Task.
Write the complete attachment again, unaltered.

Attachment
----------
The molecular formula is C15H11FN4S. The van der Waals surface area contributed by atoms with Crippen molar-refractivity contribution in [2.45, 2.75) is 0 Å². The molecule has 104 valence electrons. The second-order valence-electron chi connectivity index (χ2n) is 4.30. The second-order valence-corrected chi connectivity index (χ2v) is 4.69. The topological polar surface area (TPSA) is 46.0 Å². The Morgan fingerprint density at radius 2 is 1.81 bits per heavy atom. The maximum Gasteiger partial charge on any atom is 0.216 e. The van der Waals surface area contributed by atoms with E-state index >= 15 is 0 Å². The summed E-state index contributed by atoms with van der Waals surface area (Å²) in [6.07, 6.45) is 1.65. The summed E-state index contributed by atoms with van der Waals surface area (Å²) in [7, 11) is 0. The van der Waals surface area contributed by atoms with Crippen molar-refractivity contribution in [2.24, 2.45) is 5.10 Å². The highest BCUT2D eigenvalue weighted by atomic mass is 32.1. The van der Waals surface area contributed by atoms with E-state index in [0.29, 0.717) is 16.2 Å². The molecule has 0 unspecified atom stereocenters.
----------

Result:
The molecular formula is C15H11FN4S. The van der Waals surface area contributed by atoms with Crippen molar-refractivity contribution in [2.45, 2.75) is 0 Å². The molecule has 104 valence electrons. The second-order valence-electron chi connectivity index (χ2n) is 4.30. The second-order valence-corrected chi connectivity index (χ2v) is 4.69. The topological polar surface area (TPSA) is 46.0 Å². The Morgan fingerprint density at radius 2 is 1.81 bits per heavy atom. The maximum Gasteiger partial charge on any atom is 0.216 e. The van der Waals surface area contributed by atoms with E-state index >= 15 is 0 Å². The summed E-state index contributed by atoms with van der Waals surface area (Å²) in [6.07, 6.45) is 1.65. The summed E-state index contributed by atoms with van der Waals surface area (Å²) in [7, 11) is 0. The van der Waals surface area contributed by atoms with Crippen molar-refractivity contribution in [2.24, 2.45) is 5.10 Å². The highest BCUT2D eigenvalue weighted by atomic mass is 32.1. The van der Waals surface area contributed by atoms with E-state index in [0.29, 0.717) is 16.2 Å². The molecule has 0 unspecified atom stereocenters.